This week’s Doctor Who review looks at The Girl Who Died – Vikings, aliens, and even a sea monster, this episode promises a lot. Oh, and also Maisie Williams is in it.
After a pre-titles sequence with the Doctor plucking Clara out of deep space, we are thrown right into the world of the Vikings. Fully armed and wearing historically inaccurate helmets (or were they space helmets for cows?), the Doctor and Clara find a village under the watchful eye of a god claiming to be Odin. It is not long before the conspiracy is unmasked and the village is facing certain doom at the hands of the Mire.
There was a lot of speculation going around in the lead up to this episode, all surrounding Maisie Williams’ character. Was she River Song, Jenny, the Rani, Romana, the Doctor, or maybe even K-9? No, she was an ordinary Viking girl. Or, perhaps not so ordinary. She does seem to have qualities that have set her apart from her fellow villagers, and she does prove somewhat key to the plot in many ways.
What I liked about her character, Ashildr (and I swear I thought it was ‘Isildur’ for a good chunk of the episode), was that she drove the story whenever she appeared. Sometimes through her actions, sometimes through her pathos – much of the plot was built by her. She could be brash, hot-headed, and eager to defend the honour of her people, but she could also be imaginative and loving, honest and forthright. It is a testament to the talents of Williams that she is able to portray so many sides to one character with only a few minutes of screen time overall.
The villain of the episode, Odin (David Schofield) has some visual similarities to the Pirate Captain from the 1978 serial The Pirate Planet. He was somewhat less shouty but still a brash and self-centred figure whose bluster and pride were at the forefront. We’ve seen an awful lot of warrior races in Doctor Who and the Mire didn’t really strike me as particularly intimidating or even impressive one. They were somewhat reminiscent of some monsters from the 60s: big, bulky and straddling the line between monsters and robots.
The Mire served as a very simple foil for the vikings – warriors intent on destroying them and giving the Doctor a threat to face. This story wasn’t really about them, it was much more about the Doctor and his impact on time and space. As a result, we finally get a glimpse of why the Doctor now looks so much like Caecilius from The Fire of Pompeii (2008). It is a reminder – he is the Doctor, and he saves people, the rules be damned.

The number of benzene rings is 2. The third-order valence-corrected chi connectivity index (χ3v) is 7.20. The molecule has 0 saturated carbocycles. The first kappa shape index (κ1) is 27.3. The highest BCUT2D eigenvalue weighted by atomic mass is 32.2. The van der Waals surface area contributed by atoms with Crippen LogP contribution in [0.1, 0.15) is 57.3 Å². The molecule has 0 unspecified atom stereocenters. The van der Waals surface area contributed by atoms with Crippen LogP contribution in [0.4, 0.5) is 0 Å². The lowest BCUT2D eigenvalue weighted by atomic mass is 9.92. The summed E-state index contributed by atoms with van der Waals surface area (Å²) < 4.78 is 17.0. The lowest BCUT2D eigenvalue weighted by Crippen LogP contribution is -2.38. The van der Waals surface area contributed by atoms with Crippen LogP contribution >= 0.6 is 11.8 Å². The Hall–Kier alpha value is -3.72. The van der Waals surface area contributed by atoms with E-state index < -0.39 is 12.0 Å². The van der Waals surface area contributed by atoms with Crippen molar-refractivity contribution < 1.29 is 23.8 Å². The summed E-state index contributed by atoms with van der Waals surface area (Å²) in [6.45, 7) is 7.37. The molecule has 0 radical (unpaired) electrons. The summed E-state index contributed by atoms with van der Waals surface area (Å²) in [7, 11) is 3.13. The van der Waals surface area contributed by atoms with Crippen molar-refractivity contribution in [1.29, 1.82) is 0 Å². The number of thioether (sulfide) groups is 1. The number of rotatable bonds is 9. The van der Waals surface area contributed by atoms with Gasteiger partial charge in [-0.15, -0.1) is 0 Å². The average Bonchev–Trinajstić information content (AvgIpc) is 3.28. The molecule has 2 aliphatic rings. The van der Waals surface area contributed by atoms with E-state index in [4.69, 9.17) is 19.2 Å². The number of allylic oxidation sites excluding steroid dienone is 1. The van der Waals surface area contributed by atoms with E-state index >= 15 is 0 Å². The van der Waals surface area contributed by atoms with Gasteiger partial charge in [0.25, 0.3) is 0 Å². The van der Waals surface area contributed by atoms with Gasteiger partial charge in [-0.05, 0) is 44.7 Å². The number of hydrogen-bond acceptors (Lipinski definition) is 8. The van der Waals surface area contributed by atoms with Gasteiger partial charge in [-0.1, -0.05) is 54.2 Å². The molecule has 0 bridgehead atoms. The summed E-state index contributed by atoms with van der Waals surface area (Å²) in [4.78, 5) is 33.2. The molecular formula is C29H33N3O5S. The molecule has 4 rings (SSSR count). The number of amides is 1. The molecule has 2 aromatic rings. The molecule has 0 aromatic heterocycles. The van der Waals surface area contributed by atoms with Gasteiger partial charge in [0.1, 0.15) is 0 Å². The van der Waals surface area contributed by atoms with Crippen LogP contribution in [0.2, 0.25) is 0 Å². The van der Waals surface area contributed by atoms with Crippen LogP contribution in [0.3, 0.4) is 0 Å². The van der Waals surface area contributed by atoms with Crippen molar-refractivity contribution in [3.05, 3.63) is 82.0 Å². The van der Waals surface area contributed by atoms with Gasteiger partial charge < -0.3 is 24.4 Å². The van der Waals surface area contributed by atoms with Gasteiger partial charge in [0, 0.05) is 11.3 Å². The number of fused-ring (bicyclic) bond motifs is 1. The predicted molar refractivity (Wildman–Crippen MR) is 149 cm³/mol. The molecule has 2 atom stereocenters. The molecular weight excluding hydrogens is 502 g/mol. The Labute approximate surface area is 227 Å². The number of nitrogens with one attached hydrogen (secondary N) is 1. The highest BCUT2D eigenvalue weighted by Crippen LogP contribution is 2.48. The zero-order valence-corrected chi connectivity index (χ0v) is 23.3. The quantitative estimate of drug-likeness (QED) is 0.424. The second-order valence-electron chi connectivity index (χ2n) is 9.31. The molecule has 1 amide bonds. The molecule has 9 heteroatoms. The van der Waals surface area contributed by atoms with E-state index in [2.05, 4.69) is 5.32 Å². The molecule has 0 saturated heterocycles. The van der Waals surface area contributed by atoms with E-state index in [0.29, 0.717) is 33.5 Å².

The most interesting aspect of this episode for me was seeing the Doctor wrestling with his choices, with how much he can, or should interfere with events. It’s an issue the show has gone back and forth on many times; the Eleventh Doctor was notoriously glib with the laws of time (especially in A Christmas Carol, 2010) while other Doctors have been a little more cautious. The Doctor recalls the effects that time travellers can have and echoes something said by the Seventh Doctor:
“Every great decision creates ripples, like a huge boulder dropped in a lake. The ripples merge, rebound off the banks in unforeseeable ways. The heavier the decision, the larger the waves, the more uncertain the consequences.”
Ultimately, the Doctor decides to interfere. His compassion wins him over. His need to do the right thing pushes him to do the unthinkable – lead a band of farmers and fishermen to defeat one of the mightiest warriors in the universe. It’s a very classic Doctor-y move and comes across spectacularly.
However, there are losses. Ashildr dies of heart failure (presumably from self-inflicted fright?) and the Doctor is in despair. Remembering what Donna said to him back in The Fires of Pompeii, he resolves to save her and as a result, he gives her something akin to immortality – talk about going beyond the call of duty. This is shown to not be quite the rescue he may have first thought it to be. We have seen immortality as a curse plenty of times before in Doctor Who. As the Tenth Doctor famously said in The Lazarus Experiment:
“I’m old enough to know that a longer life isn’t always a better one. In the end, you just get tired. Tired of the struggle, tired of losing everyone that matters to you, tired of watching everything turn to dust. If you live long enough, Lazarus, the only certainty left is that you’ll end up alone.”
So the Doctor gave Ashildr a second medical chip, so that she could one day chose someone to share the rest of time with her rather than being alone. But a bright (but a little awkward if you ask me) sequence where the camera spins about Ashildr shows that all is not well with her, and a darkness may have been awoken within her.
With more hints that Clara may be on a dark road herself, becoming more ruthless and uncompromising (as, inversely, the Doctor becomes less ruthless and more compassionate), one has to wonder at the parallels being drawn. And also wonder if the Doctor has sensed the path Clara is on, and hence did not offer her immortality too, for fear of what she would do with it.
Next week, Maisie Williams returns once again in The Woman Who Lived!